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Everything You Should Know About Whole-Home Humidifiers

  • Oct 10, 2018
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Essential oils being diffused into the air.For many homes across the country, indoor air often becomes dry and stale, especially during the cold weather months. For this reason, many homeowners opt to install a whole-home humidifier with the furnace in the HVAC system. While you could place portable humidifiers in different rooms, a whole-home option is much more efficient.

Here are some things you should know if you consider this option for your home.

Benefits of Humidity in the Home

Every home should have a certain level of humidity in the air. First, more humid air is ideal for those who suffer from respiratory problems. Proper humidity levels prevent flare-ups from asthma and help keep the lungs healthy.

In fact, healthy humidity levels are good for everyone’s overall health. Moisture in the air is good for the skin and is great for those who snore, as the moisture helps lubricate the sinuses. Humidity can also reduce dry and irritated skin.

A home with proper humidity is also more comfortable during the winter months, as moist air is easier to heat than dry air. This is the reason people refer to humid regions as hotter even when the temperature is the same in drier regions. The same goes for a home’s temperature. When the indoor air is more humid, the temperature will feel warmer.

Types of Whole-Home Humidifiers

Most whole-home humidifiers work together with your furnace. But beyond that basic function, you have different options to choose from, all of which function in different ways.

A bypass humidifier joins with the duct work and only turns on when the furnace is running. This kind of humidifier doesn’t require a separate power source. Instead, it works using the furnace blower to help move air through a water source which then moves through the house.

A humidifier powered with a fan is another option. The fan moves the air through the humidifier’s water source. You can use the humidifier whether the heat source is on or not. However, you will need to leave the fan on for this option to work.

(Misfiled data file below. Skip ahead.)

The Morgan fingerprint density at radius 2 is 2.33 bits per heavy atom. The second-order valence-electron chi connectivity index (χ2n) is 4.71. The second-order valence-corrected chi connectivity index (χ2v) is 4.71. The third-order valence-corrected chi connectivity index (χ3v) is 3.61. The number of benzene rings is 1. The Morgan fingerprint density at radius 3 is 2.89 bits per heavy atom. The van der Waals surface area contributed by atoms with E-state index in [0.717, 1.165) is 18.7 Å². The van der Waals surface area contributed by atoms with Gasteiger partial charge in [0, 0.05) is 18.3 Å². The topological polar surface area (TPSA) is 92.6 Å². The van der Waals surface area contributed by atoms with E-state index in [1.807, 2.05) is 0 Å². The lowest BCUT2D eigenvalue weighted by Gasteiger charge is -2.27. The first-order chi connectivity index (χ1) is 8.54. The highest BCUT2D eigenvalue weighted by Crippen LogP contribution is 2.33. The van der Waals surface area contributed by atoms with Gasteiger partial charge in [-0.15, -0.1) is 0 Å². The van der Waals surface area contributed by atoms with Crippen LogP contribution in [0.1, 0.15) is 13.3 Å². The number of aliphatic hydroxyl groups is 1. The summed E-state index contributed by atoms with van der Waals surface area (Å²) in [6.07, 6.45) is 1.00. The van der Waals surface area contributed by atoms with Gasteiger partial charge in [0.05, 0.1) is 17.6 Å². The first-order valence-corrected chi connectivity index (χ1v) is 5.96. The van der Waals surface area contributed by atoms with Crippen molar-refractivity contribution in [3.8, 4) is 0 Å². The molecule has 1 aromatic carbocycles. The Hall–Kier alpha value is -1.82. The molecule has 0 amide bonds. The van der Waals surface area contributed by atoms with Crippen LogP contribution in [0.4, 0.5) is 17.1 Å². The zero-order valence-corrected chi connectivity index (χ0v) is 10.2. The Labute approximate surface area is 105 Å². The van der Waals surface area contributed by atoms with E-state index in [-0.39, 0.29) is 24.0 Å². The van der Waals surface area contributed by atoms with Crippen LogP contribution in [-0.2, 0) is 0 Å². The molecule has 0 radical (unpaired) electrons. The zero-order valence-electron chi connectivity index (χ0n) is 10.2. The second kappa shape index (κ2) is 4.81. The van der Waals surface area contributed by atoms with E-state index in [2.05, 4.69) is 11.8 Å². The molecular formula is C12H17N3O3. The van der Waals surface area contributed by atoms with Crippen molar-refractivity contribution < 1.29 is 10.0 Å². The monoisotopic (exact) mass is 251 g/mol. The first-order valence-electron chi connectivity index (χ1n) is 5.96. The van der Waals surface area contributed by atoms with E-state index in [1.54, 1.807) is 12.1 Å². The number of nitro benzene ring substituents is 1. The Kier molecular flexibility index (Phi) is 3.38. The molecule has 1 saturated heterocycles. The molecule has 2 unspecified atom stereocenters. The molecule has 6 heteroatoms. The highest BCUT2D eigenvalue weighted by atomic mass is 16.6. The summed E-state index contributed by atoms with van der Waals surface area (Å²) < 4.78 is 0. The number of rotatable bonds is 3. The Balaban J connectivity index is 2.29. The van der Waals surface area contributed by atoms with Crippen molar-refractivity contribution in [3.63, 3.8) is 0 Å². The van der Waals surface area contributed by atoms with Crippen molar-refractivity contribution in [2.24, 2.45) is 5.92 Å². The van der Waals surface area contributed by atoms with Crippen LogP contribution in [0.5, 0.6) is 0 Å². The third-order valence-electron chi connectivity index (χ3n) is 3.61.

A steam humidifier is another option. It uses boiled water to create steam. The steam will combine with the air and circulate moisture through the furnace. This humidifier is the best at making the most humidity, but it also requires the most electricity, which could increase your overall costs.

Pros of Whole-Home Humidifiers

Despite having excess moisture in your air, whole-home humidifiers don’t damage any furniture or woodwork in your home. The same cannot always be said for the portable models. Also, the whole-home model is hardwired into your plumbing system. You do not have to worry about refiling tanks like in portable models.

You also have better control over how much humidity output you allow with your whole-home humidifier. Portable models have a few different settings, but they are not always accurate. They also do not fill the entire home without several units scattered through the home to manage.

A whole-home humidifier is not visible, as it is hidden away with the rest of your HVAC system. It is also quiet, so much so you would not know it’s on. In addition, the installation of a whole-home humidifier can add value to your home because most home buyers consider this option an upgrade.

If you would like more information on whole-home humidifiers or if you need assistance with your HVAC system, please contact us at Lakeside Heating & Air Conditioning. Our licensed professionals are happy to help you with any HVAC needs you may have, and we have a wide selection of humidifiers for you to choose from.